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War play isn’t some creepy idea coming from the fringes of our culture. Games and simulations are increasingly woven into the strategies by which the U.S. government prepares us for armed conflict. The ICT emerged as a site of industry and government collaboration in the design and deployment of games in the service of national security following the 1991 Gulf War, which Gen. Norman Schwartzkopf had characterized as the first “Nintendo war.” War critics argue that modern warfare distances participants from human loss and makes it fun to blast away villages. The military command, on the other hand, has embraced computer games as the ideal means of preparing the next generation of soldiers to deal with the high tech interfaces of modern fighting equipment. Kuma Games surely has the ICT in mind when it promises players access to “the same immersive, first- and third-person views used by the military in their own planning, training and analysis.”

One of my graduate students, Zhan Li, has done a thesis on the communities that have sprung up around America’s Army, even interviewing players as the first bombs were dropped on Baghdad. Most of the player said they went online to escape real world news, some said they could no longer take pleasure in the game while real soldiers were dying. A few saw playing the game as a way of mourning the losses of comrades. Veterans and current GIs are often critical of the casual and, well, playful attitude with which nonmilitary people play the game. Li’s research suggests that America’s Army may be less effective as a propaganda tool than as a vehicle through which civilians and service folk could discuss the serious experience of real life war.

The antiwar movement has found computer games to be an effective agitprop tool. Games may be to the Iraq War what underground comics were to Vietnam-a way to popularize countercultural messages by tapping into the popular culture. Frasca, in fact, is the primary architect for a game-entitled September 12-that challenges players to respond to a terrorist attack. You can target any of the buildings in an Arab village and blast them away with your warheads, but when you do, Moslem women weep over their dead children and more terrorists grab guns to defend their homes. Frasca built a game you can’t win; indeed, that is the message that it quickly communicates.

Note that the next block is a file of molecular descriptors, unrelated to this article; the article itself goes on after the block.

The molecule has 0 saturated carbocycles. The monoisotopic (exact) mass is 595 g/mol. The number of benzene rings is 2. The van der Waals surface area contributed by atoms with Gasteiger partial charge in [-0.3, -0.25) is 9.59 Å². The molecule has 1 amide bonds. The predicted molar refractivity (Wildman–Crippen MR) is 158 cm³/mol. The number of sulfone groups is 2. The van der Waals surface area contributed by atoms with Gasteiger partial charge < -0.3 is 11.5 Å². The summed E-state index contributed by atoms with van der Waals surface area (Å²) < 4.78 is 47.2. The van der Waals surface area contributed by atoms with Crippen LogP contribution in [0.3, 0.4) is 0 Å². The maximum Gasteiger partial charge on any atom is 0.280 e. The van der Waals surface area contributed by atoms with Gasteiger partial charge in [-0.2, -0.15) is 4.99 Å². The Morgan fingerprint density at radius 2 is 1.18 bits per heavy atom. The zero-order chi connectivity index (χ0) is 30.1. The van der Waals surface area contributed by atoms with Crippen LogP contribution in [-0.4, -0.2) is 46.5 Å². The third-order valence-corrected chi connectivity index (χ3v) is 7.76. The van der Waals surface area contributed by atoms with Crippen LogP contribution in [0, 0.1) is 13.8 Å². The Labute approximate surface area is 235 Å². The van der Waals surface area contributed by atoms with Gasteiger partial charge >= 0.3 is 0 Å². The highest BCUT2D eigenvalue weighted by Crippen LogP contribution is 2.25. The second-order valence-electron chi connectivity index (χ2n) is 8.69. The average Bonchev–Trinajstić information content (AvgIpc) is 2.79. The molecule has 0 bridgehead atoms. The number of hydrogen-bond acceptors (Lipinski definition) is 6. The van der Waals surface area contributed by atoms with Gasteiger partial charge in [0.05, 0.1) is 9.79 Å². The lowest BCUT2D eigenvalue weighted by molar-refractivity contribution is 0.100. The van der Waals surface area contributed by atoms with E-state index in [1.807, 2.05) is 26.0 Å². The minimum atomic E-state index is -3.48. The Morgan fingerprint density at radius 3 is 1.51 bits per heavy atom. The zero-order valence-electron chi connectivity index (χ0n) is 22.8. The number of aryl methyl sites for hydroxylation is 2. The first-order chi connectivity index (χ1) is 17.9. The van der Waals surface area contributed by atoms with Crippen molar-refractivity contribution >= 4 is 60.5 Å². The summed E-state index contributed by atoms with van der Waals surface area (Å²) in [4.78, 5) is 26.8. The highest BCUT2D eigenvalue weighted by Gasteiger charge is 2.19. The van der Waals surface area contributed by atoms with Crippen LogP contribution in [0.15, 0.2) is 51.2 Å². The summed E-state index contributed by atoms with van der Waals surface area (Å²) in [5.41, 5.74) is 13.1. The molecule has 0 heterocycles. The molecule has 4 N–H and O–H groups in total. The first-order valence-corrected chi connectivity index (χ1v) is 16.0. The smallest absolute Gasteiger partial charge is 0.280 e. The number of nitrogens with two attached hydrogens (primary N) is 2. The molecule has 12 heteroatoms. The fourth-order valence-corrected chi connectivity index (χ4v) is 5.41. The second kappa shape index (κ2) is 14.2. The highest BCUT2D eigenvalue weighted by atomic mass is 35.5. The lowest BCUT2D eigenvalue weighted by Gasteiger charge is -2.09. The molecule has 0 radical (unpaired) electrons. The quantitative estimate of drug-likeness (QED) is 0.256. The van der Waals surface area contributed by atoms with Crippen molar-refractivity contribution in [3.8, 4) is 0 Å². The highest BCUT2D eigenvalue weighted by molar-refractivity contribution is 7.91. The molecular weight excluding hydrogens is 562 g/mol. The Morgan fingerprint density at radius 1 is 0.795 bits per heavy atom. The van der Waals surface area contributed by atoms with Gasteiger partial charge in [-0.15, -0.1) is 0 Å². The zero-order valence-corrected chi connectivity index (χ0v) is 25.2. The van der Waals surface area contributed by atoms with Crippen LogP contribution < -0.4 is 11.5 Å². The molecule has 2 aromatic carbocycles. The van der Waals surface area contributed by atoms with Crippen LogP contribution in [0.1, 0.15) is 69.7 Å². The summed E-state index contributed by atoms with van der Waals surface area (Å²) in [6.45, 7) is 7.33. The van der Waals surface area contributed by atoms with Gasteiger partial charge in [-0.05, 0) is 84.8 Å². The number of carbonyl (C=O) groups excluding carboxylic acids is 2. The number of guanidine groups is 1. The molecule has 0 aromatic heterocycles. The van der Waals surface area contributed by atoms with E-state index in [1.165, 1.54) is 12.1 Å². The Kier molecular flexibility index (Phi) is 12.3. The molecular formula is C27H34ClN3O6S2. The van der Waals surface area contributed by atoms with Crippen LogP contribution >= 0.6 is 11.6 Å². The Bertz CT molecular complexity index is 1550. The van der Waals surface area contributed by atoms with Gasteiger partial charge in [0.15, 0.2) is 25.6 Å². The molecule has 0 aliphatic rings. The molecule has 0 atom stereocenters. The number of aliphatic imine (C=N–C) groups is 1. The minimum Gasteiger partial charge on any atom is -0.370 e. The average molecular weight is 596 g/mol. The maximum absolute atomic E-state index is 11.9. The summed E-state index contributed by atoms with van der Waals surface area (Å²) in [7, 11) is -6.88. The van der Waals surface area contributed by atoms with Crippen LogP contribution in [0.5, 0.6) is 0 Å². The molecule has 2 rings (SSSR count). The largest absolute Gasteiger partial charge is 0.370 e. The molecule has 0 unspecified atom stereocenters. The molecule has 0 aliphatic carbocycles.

Another game, Blood of bin Laden, developed by artist Jason Huddy, plays upon the fact that in Afghanistan, land mines and food drops were wrapped in the same yellow paper. In this game, you have to move across a series of yellow squares, never certain whether they will blow you to bits or restore you to health. Huddy’s Web site explains that Blood of bin Laden “comes with an INSTANT gratification level that allows you to skip the war and head on into a room of defenseless Osamas.”

Or consider the case of Velvet-Strike, a hack developed by experimental artist Anne-Marie Schleiner, which involves spay painting virtual antiwar graffiti on the computer-generated walls, ceiling, and floors of a networked counter-terrorism themed game called Counter-Strike. The goal of Velvet-Strike is to protest the ways that war is trivialized in such spaces. Schleiner argues that while Counter-Strike promises graphical realism, it isn’t realistic enough in that it does not depict refugee camps, bombed hospitals, or maimed children. Some Counter-Strike players have accused Schleiner of being a digital terrorist for trespassing upon their game play.

Each game reflects different understandings of this war and its moral consequences. And each explores the potential of digital games as a vehicle for shaping public opinion. Given the divisiveness of current sentiments toward the war and the newness of games as a rhetorical medium, it is hardly surprising that these games offend some and disappoint others. Can you really make a kickass game about what has been a less than kickass war?

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